9. Some neighbors will stop by and tell you enthusiastically how incredibly cool this project is. Feel cool and proud. Some neighbors will slow down and scowl at you in fury. Feel cool and proud. Hey, it's all in the attitude.

10. When the thinset dries, anywhere from 3 hours later to a day later (do not, repeat, do not, wait several days because you will regret it) you must clean it off each piece of mosaic. With a toothbrush. Yes, I said a toothbrush. First you take a scraper and you scrape the big pieces of thinset off. Remember, thinset is concrete. The longer you take to scrape it, the longer it takes. Then you take a big scrub brush and you brush it. Then you take a toothbrush and you brush it. Then you take the toothbrush and dip it in a water/vinegar solution and polish each piece and then you dry that piece with a cloth because if you just let it dry it looks weird. Yeah. This is the part of mosaicing where your your inner OCD sufferer gets to really, really enjoy herself while you look on from your usual brain going WTF?

9. Realize that as usual, you have dramatically underestimated the amount of time this project was going to take. Oh well. It's not like you have anything else to do, is it?

11. Vow to take a newer picture this evening, but here's an older one - figure about 6 or 7 hours for each of the long sides: 2nd mosaic bed almost done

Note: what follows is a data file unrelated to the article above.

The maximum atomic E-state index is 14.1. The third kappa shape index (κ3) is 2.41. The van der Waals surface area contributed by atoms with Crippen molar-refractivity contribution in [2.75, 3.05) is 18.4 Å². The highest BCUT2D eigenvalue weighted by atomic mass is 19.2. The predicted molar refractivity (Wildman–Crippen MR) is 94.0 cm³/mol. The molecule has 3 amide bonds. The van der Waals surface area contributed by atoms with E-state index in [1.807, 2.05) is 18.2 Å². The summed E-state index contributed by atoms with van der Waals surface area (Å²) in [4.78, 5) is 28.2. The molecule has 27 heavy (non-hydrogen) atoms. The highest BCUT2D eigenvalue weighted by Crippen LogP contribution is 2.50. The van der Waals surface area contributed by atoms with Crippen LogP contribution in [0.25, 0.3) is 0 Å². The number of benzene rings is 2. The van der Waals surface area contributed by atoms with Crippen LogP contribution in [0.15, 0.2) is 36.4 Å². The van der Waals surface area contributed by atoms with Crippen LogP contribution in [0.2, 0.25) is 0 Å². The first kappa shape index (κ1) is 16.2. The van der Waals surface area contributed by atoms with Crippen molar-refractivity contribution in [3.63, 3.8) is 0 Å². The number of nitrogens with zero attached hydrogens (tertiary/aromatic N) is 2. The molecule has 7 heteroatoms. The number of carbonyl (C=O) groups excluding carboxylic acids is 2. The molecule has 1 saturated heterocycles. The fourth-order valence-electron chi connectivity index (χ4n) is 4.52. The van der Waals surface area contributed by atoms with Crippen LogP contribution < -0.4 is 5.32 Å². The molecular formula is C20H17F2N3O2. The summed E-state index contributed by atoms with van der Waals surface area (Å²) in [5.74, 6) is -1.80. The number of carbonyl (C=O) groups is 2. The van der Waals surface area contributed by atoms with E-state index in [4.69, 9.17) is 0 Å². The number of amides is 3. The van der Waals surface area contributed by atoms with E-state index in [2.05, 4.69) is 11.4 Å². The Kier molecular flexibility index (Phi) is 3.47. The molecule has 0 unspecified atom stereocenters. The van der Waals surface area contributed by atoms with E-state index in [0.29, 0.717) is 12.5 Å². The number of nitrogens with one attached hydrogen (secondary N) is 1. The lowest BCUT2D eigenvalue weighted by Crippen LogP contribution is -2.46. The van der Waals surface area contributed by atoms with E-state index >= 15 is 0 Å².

haskell said...

You do realize that you used the number 9 twice, so really it's 12 steps, huh? Like a 12 step program? ;-)

I think it's a really cool project, though certainly more time-consuming and labor intensive than I would ever attempt.

But there's no time limit, you know. It's not like you have to finish it this week, month, season, whatever. You can set it aside and work on it months from now...or whenever you have more plates.

Anonymous said...

I love this sentence: "This is the part of mosaicing where your your inner OCD sufferer gets to really, really enjoy herself while you look on from your usual brain going WTF?"

mygothlaundry said...

Yeah, math is hard. ;-) I suck at numbered lists. But I do not suck at doing mosaics! Besides, the OCD part of me can't just let them rest. They HAVE to be finished! Hmmm. That is a bit ridiculous, I know, but, oh well, there you have it.

Thanks, anon! Yes, we all have a little OCD in us - a tiny obsessive jumping up and down suggesting that it's time to alphabetize the dish towels. Fortunately, s/he's usually eminently easy to ignore, particularly with the help of God's wonder drug, beer.